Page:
And then the next day, we did Lesson 2. Then lesson 5, 10, 25, and so on. We are now day 33, and she is always excited every time we have our reading lessons.
My heart still pounds each time we encounter a new sound, but the book provides guide enough to get us through.
Some lessons are too dragging as it keeps on presenting the same sounds over and over again. But I guess that’s part of the plan, because it wisely introduces a new complicated sound each time those happens.
And all those complicated symbols presented in the book, well we got used to them. Apparently it helps us navigate multiple sounds of same letters and the pace of how slow or fast you make a sound.
2. To teach your child to read, you need a reliable reading program
I once tried Reading Eggs, and it might have worked with others but I found it was simply not for us. It is because I want something simple and structured. I found Reading Eggs too mentally ‘noisy’ with all the cartoon characters and inconsistent introduction of new words. Plus, it ain’t cheap. You have to buy new materials as you progress in each level.
Then I tried creating my own method of teaching reading. But it resulted to a lot of room for doubts, mistakes, and frustration. And I felt lost at where to start or which sounds or words to introduce first. ‘There should be something that’s structured’ I kept asking myself.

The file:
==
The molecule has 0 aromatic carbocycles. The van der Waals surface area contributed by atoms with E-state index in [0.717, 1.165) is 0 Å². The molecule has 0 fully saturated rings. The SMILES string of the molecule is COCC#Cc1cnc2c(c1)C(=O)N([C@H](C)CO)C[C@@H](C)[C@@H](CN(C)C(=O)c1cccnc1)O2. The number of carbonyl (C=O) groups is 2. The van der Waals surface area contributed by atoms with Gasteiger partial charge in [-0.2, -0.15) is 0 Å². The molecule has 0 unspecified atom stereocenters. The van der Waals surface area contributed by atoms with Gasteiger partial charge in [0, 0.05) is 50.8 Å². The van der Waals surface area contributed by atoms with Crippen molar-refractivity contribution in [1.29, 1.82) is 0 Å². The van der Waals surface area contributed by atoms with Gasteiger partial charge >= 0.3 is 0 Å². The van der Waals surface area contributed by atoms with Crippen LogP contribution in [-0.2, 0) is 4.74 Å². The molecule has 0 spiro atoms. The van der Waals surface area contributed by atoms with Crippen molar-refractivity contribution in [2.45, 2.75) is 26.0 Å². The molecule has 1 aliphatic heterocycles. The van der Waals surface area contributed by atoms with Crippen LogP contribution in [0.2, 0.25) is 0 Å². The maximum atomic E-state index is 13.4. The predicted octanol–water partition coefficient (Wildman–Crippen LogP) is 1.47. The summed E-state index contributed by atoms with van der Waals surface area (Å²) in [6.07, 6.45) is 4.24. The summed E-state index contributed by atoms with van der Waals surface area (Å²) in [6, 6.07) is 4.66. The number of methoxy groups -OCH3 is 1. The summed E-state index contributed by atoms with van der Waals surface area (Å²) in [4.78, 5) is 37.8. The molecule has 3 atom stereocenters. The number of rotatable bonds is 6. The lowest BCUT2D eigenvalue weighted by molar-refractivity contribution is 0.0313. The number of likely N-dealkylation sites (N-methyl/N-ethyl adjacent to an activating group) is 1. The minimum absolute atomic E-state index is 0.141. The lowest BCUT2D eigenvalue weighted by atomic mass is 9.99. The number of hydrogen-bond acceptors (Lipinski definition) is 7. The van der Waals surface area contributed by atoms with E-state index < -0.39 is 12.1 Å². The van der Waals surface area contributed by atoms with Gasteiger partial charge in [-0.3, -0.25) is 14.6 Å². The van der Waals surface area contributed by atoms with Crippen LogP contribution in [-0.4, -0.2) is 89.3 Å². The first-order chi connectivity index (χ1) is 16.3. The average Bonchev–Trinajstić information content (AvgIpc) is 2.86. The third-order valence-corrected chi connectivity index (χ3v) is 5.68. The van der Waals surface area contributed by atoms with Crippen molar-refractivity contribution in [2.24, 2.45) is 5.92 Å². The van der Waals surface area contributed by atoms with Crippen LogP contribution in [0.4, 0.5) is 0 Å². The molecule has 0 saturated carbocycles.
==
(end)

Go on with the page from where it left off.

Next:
When I learned about the DISTAR method, there was no looking back.
The DISTAR method is one of the most effective and popular phonics-based reading program out there. The lessons are highly structured, mistakes are corrected immediately, and scripted lesson plans are provided for the parents.
3. Teach your child to love reading first
The book is for children 3+ years of age. But before that age, you can begin teaching her to love reading first.
What I learned the most is that kids learn effectively when they’re having fun. Trying to teach her to read like in a rigid classroom setting only brought frustration both for her and me. And learning does not happen when you’re frustrated.
I did not achieve teaching my child to read by age 2. But you know what’s better than that? She learned to love books. Oh yes she does! Because I read to her.. a lot. And I make voices and make fool of myself sometimes to make the characters come to life.
She now takes pleasure in following the plots in stories. And she gets frustrated when I stop reading to her after 100 times. And during the pandemic, one of her sadness was not being able to go our local library.
Looking back now, I think we did a pretty job there. And I adjusted my goal. I aimed that before turning 5 years old, she would be able to read by herself. And we accomplished that because of this book!
This is the lesson for day #38. And yes, my four-year-old can read this whole short story. All by herself.
Tips and tricks
- Carefully read the Parent Guide before you begin the lessons.
- Read a whole lesson first before giving it to your child.
- Do a lesson when you’re both calm and restful.
- Don’t feel pressured to complete it in 100 days.
- You can complete several lessons in one day if your child is up to it.
- You can use flashcards based on the lessons. But it’s entirely optional. The book is enough!
- If you have a younger child, let him join too. It can be done with 2 kids.
I owe this book a lot! Before, I was so lost finding an effective reading program for my 4-year-old bur finding this book was a headache saver.
I highly recommend this if you want a simple, fun, stress-free, and scientifically tested approach to reading your child to read.